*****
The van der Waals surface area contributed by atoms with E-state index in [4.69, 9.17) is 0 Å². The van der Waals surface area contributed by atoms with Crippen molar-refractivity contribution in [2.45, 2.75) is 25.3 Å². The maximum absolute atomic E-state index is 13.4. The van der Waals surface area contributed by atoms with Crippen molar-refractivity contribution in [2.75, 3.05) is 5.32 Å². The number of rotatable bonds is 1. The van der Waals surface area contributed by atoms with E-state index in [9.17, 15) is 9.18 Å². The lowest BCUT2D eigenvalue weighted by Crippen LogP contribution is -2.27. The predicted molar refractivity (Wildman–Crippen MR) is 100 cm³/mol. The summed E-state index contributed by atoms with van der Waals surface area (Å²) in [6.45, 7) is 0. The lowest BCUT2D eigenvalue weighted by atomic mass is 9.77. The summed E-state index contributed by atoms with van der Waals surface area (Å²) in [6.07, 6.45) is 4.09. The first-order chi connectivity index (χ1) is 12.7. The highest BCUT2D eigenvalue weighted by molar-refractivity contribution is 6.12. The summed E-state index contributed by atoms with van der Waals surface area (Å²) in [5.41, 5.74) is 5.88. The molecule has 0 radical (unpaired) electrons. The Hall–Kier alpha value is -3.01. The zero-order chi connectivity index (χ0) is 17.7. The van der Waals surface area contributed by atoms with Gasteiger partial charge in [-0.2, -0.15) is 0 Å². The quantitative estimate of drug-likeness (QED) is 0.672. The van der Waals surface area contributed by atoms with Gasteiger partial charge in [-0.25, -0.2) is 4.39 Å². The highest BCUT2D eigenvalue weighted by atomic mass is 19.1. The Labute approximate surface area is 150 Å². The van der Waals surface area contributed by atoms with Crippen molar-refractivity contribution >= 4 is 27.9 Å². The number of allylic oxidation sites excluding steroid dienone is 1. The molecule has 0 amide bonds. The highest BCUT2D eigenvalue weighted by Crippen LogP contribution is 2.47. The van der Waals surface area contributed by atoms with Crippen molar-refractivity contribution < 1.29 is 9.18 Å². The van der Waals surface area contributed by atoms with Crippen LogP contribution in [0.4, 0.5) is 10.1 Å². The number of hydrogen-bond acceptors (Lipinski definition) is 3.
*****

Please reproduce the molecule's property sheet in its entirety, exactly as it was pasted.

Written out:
The van der Waals surface area contributed by atoms with E-state index in [4.69, 9.17) is 0 Å². The van der Waals surface area contributed by atoms with Crippen molar-refractivity contribution in [2.45, 2.75) is 25.3 Å². The maximum absolute atomic E-state index is 13.4. The van der Waals surface area contributed by atoms with Crippen molar-refractivity contribution in [2.75, 3.05) is 5.32 Å². The number of rotatable bonds is 1. The van der Waals surface area contributed by atoms with E-state index in [9.17, 15) is 9.18 Å². The lowest BCUT2D eigenvalue weighted by Crippen LogP contribution is -2.27. The predicted molar refractivity (Wildman–Crippen MR) is 100 cm³/mol. The summed E-state index contributed by atoms with van der Waals surface area (Å²) in [6.45, 7) is 0. The lowest BCUT2D eigenvalue weighted by atomic mass is 9.77. The summed E-state index contributed by atoms with van der Waals surface area (Å²) in [6.07, 6.45) is 4.09. The first-order chi connectivity index (χ1) is 12.7. The highest BCUT2D eigenvalue weighted by molar-refractivity contribution is 6.12. The summed E-state index contributed by atoms with van der Waals surface area (Å²) in [5.41, 5.74) is 5.88. The molecule has 0 radical (unpaired) electrons. The Hall–Kier alpha value is -3.01. The zero-order chi connectivity index (χ0) is 17.7. The van der Waals surface area contributed by atoms with Gasteiger partial charge in [-0.2, -0.15) is 0 Å². The quantitative estimate of drug-likeness (QED) is 0.672. The van der Waals surface area contributed by atoms with Gasteiger partial charge in [-0.25, -0.2) is 4.39 Å². The highest BCUT2D eigenvalue weighted by atomic mass is 19.1. The Labute approximate surface area is 150 Å². The van der Waals surface area contributed by atoms with Crippen molar-refractivity contribution >= 4 is 27.9 Å². The number of allylic oxidation sites excluding steroid dienone is 1. The molecule has 0 amide bonds. The highest BCUT2D eigenvalue weighted by Crippen LogP contribution is 2.47. The van der Waals surface area contributed by atoms with Crippen molar-refractivity contribution < 1.29 is 9.18 Å². The van der Waals surface area contributed by atoms with Crippen LogP contribution in [0.4, 0.5) is 10.1 Å². The number of hydrogen-bond acceptors (Lipinski definition) is 3.